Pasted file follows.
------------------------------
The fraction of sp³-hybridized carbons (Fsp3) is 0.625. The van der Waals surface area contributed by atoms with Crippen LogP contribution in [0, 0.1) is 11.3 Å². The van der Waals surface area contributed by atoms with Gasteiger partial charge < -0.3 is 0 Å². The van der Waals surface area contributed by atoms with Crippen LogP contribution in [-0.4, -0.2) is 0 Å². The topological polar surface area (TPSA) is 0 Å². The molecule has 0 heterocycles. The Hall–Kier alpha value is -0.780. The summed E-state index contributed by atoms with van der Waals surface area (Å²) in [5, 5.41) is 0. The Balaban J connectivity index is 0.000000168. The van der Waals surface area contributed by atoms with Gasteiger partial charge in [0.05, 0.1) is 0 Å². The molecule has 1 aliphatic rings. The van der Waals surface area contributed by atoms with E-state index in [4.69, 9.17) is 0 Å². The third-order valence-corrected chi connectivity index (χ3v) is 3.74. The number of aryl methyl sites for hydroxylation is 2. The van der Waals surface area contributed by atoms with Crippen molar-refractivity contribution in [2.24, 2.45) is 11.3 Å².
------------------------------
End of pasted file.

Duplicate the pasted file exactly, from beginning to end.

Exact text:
The fraction of sp³-hybridized carbons (Fsp3) is 0.625. The van der Waals surface area contributed by atoms with Crippen LogP contribution in [0, 0.1) is 11.3 Å². The van der Waals surface area contributed by atoms with Gasteiger partial charge < -0.3 is 0 Å². The van der Waals surface area contributed by atoms with Crippen LogP contribution in [-0.4, -0.2) is 0 Å². The topological polar surface area (TPSA) is 0 Å². The molecule has 0 heterocycles. The Hall–Kier alpha value is -0.780. The summed E-state index contributed by atoms with van der Waals surface area (Å²) in [5, 5.41) is 0. The Balaban J connectivity index is 0.000000168. The van der Waals surface area contributed by atoms with Gasteiger partial charge in [0.05, 0.1) is 0 Å². The molecule has 1 aliphatic rings. The van der Waals surface area contributed by atoms with E-state index in [4.69, 9.17) is 0 Å². The third-order valence-corrected chi connectivity index (χ3v) is 3.74. The number of aryl methyl sites for hydroxylation is 2. The van der Waals surface area contributed by atoms with Crippen molar-refractivity contribution in [2.24, 2.45) is 11.3 Å².